An Angel Named Amber
by Jeff Osborne
There she was racing around the nurses station on a Little Tykes cycle. Going a hundred miles per hour. She stopped abruptly and said, "Hey, who are you?" I told her my name and she squinted her little nose at me. I asked what her name was and she quickly said, "Amber" and took off riding once again. It was clear from the very first encounter that this little girl was a fireball. Amber was playing with a big rubber ball. A ball nearly as big as her 4 year old frame. Pam began bouncing the ball back and forth with her as if they had known each other forever. It was clear who owned the hearts of everyone on the second floor of the Children's Hospital, Amber. Amber often cruised around the floor holding her IV pole as it were simply a walking stick or some sort of gizmo on wheels. If it didn't have a line connecting the Chemo to her arm you would have no idea it was anything more than a new friend that Amber was dragging around as she made her rounds. Amber was on a mission...a mission to find a new buddy to talk to or a new adventure to begin.
At least twice a day Amber would make it down the hall to Hailey's room to make a surprise visit. She would plop down in the guest chair and begin talking as if she had known Hailey for a life-time. It became part of daily therapy to get Hailey to take her walker and hobble down to Amber's room to get a lift. Funny thing was Hailey never went alone. There was usually two or three of us adults that would tag along with her so we could get a glimpse of Amber's beautiful eyes and hear what precious statements she would make. Even though she was only four years old, her wit and spark far surpassed many adults.
Amber was full of energy and full of life. She was a magnet pulling in anyone within her reach. One interaction with her and you were hooked. You would find yourself going out of your way to have an "Amber Encounter". If it was not for the loss of hair you would have no idea this little angel was fighting an uphill battle with cancer. Cancer did not shadow her zest for life nor did it stop her from finding adventure in each new day.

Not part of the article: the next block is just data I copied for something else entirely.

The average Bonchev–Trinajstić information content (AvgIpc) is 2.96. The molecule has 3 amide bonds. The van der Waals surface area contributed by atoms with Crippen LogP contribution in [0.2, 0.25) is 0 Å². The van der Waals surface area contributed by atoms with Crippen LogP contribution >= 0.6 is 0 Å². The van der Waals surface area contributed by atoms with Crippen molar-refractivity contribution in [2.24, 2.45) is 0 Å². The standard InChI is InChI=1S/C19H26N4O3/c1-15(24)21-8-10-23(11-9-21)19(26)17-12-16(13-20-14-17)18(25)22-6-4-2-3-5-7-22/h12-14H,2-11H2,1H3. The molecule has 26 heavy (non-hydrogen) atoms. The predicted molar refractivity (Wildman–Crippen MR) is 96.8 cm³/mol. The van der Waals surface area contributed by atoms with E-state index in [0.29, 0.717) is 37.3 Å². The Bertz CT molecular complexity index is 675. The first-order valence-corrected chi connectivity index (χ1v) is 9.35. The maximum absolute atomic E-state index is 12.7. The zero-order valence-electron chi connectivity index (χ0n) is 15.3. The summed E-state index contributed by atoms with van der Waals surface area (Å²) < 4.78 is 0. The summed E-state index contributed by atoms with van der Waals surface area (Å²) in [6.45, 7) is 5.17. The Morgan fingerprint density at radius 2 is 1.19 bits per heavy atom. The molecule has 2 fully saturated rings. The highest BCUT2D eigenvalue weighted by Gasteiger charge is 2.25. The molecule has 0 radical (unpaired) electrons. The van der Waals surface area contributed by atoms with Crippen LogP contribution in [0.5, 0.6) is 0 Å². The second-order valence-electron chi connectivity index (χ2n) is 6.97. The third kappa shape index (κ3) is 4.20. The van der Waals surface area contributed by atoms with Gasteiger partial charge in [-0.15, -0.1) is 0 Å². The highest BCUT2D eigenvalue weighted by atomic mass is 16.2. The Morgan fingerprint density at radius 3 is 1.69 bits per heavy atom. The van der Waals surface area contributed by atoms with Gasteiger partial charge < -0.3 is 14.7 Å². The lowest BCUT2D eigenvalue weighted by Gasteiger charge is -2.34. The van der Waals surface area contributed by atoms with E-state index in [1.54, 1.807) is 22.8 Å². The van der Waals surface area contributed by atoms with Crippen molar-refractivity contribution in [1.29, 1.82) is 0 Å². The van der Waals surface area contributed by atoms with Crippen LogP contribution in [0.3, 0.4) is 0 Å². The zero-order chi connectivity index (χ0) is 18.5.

Her dad and I talked briefly in the hallway. He asked how I was doing and I asked the same of him. He told me the little bump on top of Amber's head was the cancer making its way through the bone. The cancer was not responding as hoped to the chemo treatment. I continued walking down the hall thinking to myself, "What are we doing here? We are fathers of two beautiful little girls. We should be at home pushing them on the swing, teaching them to ride bikes without training wheels, finding their ticklish spots and making blow fish kisses on their tummies." Somehow it just didn't seem right.
Two days later Amber checked out of the hospital. She was headed home for a few weeks. That evening the cancer floor of the Children's Hospital was extremely quiet. There was no more Amber Encounters, no more trips down the hall to see what movie she was watching in her room. No more squinting her little nose at me as we exchanged hellos in the hallway. Amber emitting a hope and an energy that was noticeably absent. I looked forward to the day our paths would cross again at the outpatient clinic.
It is amazing the impact a little person like Amber can have on those she meets.
I knew when I first began writing these Glimpses I would write one about this precious little girl who sprinkled sunshine all around. Several weeks ago I named the title for her Glimpse, "An Angel Named Amber." What I didn't realize was that God had a reservation for Amber in heaven and it was time for her to go. This week Pam and I learned that heaven became much richer as an angel named Amber entered its gates.